Friday, December 4African Business News
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Dangote refinery to create 250,000 jobs

The management of Dangote Refinery and Petrochemicals has disclosed that the 650,000 barrels per day project will create jobs for at least 250,000 Nigerians when completed and fully operational next year.

Group Executive Director, Strategy and Capital Projects, Dangote Industries Limited, Mr. Devakumar Edwin, told reporters at the site that the refinery has the potential to turn around Nigeria’s economy with the creation of thousands of direct and indirect jobs.

He said the huge youth unemployment rate and the need to make the country self-reliant in fuel consumption were the major reasons that motivated the President of Dangote Group, Aliko Dangote, to venture into manufacturing.

The director said he was very optimistic that the refinery would be a “game-changer” for Nigeria and the rest of Africa.

According to him, Dangote Industries Limited has succeeded in substantially reducing the high rate of unemployment in the country, with the conglomerate already recruiting youths in its various agricultural schemes and its other subsidiaries. He said Dangote Industries is the highest employer of labour outside the federal government.

Edwin also assured that all things being equal, the Dangote Fertilizer plant’s products will hit the market this month.

He said Dangote Fertilizer has a well-equipped fertiliser soil testing laboratory to ensure the efficiency of the product for farmers.He explained: “The laboratory will enable us to analyse and identify a particular soil deficiency. Applying the right fertiliser to the soil will enable it to yield maximum results. The goal of our soil testing is to provide an accurate assessment of the soil’s fertility. A proper soil test will help ensure the application of enough fertiliser to meet the requirements of the crop while taking advantage of the nutrients already present in the soil.”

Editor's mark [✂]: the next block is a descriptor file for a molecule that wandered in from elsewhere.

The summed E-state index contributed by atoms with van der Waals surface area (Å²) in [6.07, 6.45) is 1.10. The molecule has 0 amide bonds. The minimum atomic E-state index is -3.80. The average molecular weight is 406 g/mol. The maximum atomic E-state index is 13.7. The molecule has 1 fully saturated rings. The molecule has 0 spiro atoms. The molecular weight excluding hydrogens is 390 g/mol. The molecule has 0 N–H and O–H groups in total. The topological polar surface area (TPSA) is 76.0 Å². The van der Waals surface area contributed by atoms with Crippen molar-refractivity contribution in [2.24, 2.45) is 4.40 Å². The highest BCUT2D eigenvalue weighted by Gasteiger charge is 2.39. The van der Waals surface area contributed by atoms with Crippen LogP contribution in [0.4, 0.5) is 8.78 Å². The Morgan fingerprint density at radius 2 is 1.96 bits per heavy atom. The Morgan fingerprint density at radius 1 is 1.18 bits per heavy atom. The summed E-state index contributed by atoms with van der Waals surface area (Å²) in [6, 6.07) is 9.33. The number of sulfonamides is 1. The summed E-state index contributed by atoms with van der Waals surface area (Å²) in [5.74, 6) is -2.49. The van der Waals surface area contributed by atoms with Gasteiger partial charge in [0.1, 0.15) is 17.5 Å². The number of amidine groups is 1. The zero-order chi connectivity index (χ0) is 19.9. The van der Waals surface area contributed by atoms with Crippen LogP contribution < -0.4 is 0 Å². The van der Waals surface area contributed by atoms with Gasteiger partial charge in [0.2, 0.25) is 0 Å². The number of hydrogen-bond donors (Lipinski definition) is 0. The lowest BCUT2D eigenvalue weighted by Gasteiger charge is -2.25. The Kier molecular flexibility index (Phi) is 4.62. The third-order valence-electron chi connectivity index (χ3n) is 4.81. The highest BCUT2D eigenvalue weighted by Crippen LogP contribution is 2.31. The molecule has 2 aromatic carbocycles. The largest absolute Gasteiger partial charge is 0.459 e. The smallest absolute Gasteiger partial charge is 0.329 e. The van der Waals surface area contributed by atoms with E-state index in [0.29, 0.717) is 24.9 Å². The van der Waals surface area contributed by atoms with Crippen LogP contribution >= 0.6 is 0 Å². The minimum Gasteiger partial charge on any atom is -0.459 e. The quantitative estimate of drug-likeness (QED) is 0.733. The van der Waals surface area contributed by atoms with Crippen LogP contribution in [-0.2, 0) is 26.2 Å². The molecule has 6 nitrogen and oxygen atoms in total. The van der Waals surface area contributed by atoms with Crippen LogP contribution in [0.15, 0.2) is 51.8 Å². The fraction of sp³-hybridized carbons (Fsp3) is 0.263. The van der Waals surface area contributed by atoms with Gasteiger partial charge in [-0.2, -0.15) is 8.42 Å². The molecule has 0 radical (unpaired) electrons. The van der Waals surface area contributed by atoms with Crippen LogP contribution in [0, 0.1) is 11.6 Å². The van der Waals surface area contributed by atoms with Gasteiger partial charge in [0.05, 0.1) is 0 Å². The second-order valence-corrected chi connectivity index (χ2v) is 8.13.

Edwin maintained that Dangote Fertilizer would make Nigeria self-sufficient in fertilizer production while exporting to other African countries.

“Right now, farmers are forced to utilize whatever fertilizer that is available as they have no choice. But, we need to know that the fertiliser that will work in one state may not be suitable in another state, as they may not have the same soil type and composition. The same fertilizer you use for sorghum may not be the fertiliser you will need for sugar cane,” he added.

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